Connect with us

In Rush Current Limiter

Discussion in 'General Electronics Discussion' started by mbyamukama, Apr 5, 2011.

Scroll to continue with content
  1. mbyamukama

    mbyamukama

    8
    0
    Apr 5, 2011
    Can I use an in-rush Current Limiter in a DC circuit? I have a 12V car battery and i dont want the current to the load to go beyond 7A. I have a 7A current limiter from Ametherm available. Is this possible?
    If not, what alternative doi I have?
     
  2. (*steve*)

    (*steve*) ¡sǝpodᴉʇuɐ ǝɥʇ ɹɐǝɥd Moderator

    25,490
    2,831
    Jan 21, 2010
    What is your load? Can your load draw more than 7A? Normally? or in fault conditions? A fuse is often the device used to limit fault current.

    Please describe more of what you're trying to do, and give some more information about this current limiter (a link to the specs for example)
     
  3. mbyamukama

    mbyamukama

    8
    0
    Apr 5, 2011
    The load should not draw more than 7A. I agree that I should use a fuse, and hence would like to know if there are special fuses for DC in this case. The spec should be a 7A trip voltage and it should operate at 12V. Please take note that it will be on a PCB so size is a very big issue. Thanks.
     
  4. (*steve*)

    (*steve*) ¡sǝpodᴉʇuɐ ǝɥʇ ɹɐǝɥd Moderator

    25,490
    2,831
    Jan 21, 2010
    7A is a current not a voltage -- do you mean 7A trip current?

    What do you want it to do? Limit the current, or act like a re-settable fuse?

    If you want to limit the current then you could well end up dissipating 84 Watts if the output is short circuited. This would require a pretty large heatsink.

    The other option is for it to cut the power if 7A is exceeded. This is easier and would not involve devices dissipating huge amounts of power.
     
  5. mbyamukama

    mbyamukama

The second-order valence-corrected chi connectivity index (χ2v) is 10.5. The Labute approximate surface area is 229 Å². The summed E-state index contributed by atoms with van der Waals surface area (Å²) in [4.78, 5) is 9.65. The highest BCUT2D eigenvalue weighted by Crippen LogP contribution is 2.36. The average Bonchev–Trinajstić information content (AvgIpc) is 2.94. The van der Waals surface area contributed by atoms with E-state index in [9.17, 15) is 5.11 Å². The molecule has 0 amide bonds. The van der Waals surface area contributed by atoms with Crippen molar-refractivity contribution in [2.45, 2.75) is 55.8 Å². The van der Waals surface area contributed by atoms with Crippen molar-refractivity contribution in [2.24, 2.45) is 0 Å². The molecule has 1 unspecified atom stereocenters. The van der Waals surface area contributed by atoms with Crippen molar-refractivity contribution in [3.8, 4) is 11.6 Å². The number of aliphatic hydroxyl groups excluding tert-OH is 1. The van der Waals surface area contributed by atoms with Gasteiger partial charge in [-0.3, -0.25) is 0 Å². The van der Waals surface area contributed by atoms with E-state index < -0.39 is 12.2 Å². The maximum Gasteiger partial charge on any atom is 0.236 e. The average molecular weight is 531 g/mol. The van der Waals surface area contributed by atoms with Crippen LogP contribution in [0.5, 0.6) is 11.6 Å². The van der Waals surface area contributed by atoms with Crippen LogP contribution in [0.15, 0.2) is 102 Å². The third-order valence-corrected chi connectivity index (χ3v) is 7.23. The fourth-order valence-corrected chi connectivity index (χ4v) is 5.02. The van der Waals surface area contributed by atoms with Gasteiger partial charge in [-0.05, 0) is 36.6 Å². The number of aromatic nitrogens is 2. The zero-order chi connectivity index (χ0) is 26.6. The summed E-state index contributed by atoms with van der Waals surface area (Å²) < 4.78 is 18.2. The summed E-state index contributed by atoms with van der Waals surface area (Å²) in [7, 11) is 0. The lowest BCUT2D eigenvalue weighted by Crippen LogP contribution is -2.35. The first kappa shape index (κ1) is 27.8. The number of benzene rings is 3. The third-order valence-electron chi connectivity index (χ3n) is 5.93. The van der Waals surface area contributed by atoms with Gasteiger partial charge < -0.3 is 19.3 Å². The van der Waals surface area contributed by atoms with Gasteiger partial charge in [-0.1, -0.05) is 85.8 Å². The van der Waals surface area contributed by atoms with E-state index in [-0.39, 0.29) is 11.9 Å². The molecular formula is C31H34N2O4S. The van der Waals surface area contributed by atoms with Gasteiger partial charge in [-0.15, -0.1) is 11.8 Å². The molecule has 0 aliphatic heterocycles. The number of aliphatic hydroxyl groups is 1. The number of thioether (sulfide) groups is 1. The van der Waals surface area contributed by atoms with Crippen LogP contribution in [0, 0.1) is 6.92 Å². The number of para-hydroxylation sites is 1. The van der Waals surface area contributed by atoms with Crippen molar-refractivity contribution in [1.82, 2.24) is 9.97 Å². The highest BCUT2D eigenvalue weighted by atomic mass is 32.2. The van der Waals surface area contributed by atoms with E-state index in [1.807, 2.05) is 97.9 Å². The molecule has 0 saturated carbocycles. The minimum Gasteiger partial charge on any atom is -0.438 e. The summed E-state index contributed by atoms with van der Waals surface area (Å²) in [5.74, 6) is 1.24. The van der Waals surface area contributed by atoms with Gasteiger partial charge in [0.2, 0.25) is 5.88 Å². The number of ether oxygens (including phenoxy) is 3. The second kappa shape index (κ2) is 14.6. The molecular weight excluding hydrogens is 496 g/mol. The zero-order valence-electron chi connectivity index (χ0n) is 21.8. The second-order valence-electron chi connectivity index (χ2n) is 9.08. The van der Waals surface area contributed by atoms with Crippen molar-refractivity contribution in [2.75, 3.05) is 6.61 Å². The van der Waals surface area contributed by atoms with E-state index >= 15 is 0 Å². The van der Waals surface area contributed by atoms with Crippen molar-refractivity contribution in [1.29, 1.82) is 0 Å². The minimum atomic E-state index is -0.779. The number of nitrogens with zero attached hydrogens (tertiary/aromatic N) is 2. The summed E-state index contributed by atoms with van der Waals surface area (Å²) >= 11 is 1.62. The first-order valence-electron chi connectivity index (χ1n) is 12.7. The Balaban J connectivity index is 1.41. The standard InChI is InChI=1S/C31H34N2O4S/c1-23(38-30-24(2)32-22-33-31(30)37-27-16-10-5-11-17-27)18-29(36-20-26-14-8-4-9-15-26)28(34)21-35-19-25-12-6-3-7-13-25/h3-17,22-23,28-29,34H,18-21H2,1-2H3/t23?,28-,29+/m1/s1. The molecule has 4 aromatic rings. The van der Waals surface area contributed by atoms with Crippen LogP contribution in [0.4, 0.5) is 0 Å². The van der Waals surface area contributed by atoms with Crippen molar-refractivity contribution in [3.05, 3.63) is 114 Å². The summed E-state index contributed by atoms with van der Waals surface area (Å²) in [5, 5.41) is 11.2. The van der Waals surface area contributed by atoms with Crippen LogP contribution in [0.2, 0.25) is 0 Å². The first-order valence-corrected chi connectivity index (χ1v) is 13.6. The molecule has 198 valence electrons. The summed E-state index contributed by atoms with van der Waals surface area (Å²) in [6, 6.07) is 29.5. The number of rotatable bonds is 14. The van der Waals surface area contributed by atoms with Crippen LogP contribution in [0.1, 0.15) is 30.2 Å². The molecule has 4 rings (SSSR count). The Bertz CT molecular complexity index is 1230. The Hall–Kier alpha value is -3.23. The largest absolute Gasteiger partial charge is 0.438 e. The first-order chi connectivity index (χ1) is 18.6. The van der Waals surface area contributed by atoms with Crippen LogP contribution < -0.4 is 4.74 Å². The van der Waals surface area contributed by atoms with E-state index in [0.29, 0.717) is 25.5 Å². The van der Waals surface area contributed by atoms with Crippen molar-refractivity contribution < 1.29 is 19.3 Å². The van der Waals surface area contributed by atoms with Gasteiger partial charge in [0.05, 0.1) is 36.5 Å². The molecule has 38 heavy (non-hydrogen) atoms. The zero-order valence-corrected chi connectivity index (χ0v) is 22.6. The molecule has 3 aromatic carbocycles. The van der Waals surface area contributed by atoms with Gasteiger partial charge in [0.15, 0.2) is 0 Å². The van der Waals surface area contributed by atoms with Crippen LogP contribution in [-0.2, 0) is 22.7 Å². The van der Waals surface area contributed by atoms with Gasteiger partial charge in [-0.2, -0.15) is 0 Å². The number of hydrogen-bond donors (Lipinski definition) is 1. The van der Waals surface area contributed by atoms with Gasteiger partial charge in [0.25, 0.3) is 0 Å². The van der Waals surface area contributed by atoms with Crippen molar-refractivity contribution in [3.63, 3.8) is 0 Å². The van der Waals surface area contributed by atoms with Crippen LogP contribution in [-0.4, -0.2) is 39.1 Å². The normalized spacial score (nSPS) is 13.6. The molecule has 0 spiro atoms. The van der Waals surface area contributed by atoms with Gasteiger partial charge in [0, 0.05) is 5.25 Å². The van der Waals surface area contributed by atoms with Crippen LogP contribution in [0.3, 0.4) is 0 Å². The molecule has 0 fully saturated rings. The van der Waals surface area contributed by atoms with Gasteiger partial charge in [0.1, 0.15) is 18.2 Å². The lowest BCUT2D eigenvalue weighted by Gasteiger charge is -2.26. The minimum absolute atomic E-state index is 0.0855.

8
    0
    Apr 5, 2011
    Oh, sorry I mean current, not voltage. In short, steve, how do I protect my DC system, running a nominal current of 7A, from a short circuit?
     
  6. (*steve*)

    (*steve*) ¡sǝpodᴉʇuɐ ǝɥʇ ɹɐǝɥd Moderator

    25,490
    2,831
    Jan 21, 2010
    The traditional method is a fuse. Probably something between 10 and 15 amps.
     
  7. mbyamukama

    mbyamukama

    8
    0
    Apr 5, 2011
    Just any fuse? Will I not need a DC fuse...? Can you reccomend from RS or farnell or any of the major providers? Thanks!
     
  8. (*steve*)

    (*steve*) ¡sǝpodᴉʇuɐ ǝɥʇ ɹɐǝɥd Moderator

    25,490
    2,831
    Jan 21, 2010
    Except for some quite exotic uses (really huge currents), it doesn't matter a great deal if you're breaking AC or DC.

    The voltage rating is important, and you'll generally find that 12V is going to be OK for almost any fuse.

    There are many types, your choice depends on factors like the space you have available, whether you want the end user to be able to change it, the speed at which it has to blow, etc., etc.

    Reasonable options range from an in-line or board mounted 3AG fuse, to small surface mount fuses. In some cases, you could even use a very thin trace on your PCB (although that would not be my recommendation).
     
Ask a Question
Want to reply to this thread or ask your own question?
You'll need to choose a username for the site, which only take a couple of moments (here). After that, you can post your question and our members will help you out.
Electronics Point Logo
Continue to site
Quote of the day

-